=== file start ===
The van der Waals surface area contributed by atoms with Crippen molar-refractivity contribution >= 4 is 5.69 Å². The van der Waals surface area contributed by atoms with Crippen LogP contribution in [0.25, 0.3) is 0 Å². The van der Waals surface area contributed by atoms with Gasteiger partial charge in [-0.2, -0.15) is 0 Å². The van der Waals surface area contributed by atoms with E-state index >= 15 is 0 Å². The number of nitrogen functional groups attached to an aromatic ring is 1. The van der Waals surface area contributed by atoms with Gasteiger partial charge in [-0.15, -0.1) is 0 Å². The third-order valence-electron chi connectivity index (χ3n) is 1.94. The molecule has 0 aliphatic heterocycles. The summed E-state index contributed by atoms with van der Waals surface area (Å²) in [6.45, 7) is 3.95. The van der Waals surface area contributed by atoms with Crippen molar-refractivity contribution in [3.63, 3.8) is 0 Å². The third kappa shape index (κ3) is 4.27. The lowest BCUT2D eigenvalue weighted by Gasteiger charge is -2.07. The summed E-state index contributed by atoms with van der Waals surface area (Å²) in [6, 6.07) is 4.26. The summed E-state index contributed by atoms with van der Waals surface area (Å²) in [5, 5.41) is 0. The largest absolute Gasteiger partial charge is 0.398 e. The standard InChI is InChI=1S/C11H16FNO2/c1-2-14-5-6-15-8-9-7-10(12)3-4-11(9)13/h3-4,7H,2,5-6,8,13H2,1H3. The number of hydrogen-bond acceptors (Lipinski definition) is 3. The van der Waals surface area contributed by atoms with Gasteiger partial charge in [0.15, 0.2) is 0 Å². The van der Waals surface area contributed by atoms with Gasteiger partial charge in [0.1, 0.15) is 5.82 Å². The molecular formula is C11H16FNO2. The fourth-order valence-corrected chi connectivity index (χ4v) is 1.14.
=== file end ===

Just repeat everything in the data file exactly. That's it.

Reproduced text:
The van der Waals surface area contributed by atoms with Crippen molar-refractivity contribution >= 4 is 5.69 Å². The van der Waals surface area contributed by atoms with Crippen LogP contribution in [0.25, 0.3) is 0 Å². The van der Waals surface area contributed by atoms with Gasteiger partial charge in [-0.2, -0.15) is 0 Å². The van der Waals surface area contributed by atoms with E-state index >= 15 is 0 Å². The number of nitrogen functional groups attached to an aromatic ring is 1. The van der Waals surface area contributed by atoms with Gasteiger partial charge in [-0.15, -0.1) is 0 Å². The third-order valence-electron chi connectivity index (χ3n) is 1.94. The molecule has 0 aliphatic heterocycles. The summed E-state index contributed by atoms with van der Waals surface area (Å²) in [6.45, 7) is 3.95. The van der Waals surface area contributed by atoms with Crippen molar-refractivity contribution in [3.63, 3.8) is 0 Å². The third kappa shape index (κ3) is 4.27. The lowest BCUT2D eigenvalue weighted by Gasteiger charge is -2.07. The summed E-state index contributed by atoms with van der Waals surface area (Å²) in [6, 6.07) is 4.26. The summed E-state index contributed by atoms with van der Waals surface area (Å²) in [5, 5.41) is 0. The largest absolute Gasteiger partial charge is 0.398 e. The standard InChI is InChI=1S/C11H16FNO2/c1-2-14-5-6-15-8-9-7-10(12)3-4-11(9)13/h3-4,7H,2,5-6,8,13H2,1H3. The number of hydrogen-bond acceptors (Lipinski definition) is 3. The van der Waals surface area contributed by atoms with Gasteiger partial charge in [0.15, 0.2) is 0 Å². The van der Waals surface area contributed by atoms with Gasteiger partial charge in [0.1, 0.15) is 5.82 Å². The molecular formula is C11H16FNO2. The fourth-order valence-corrected chi connectivity index (χ4v) is 1.14.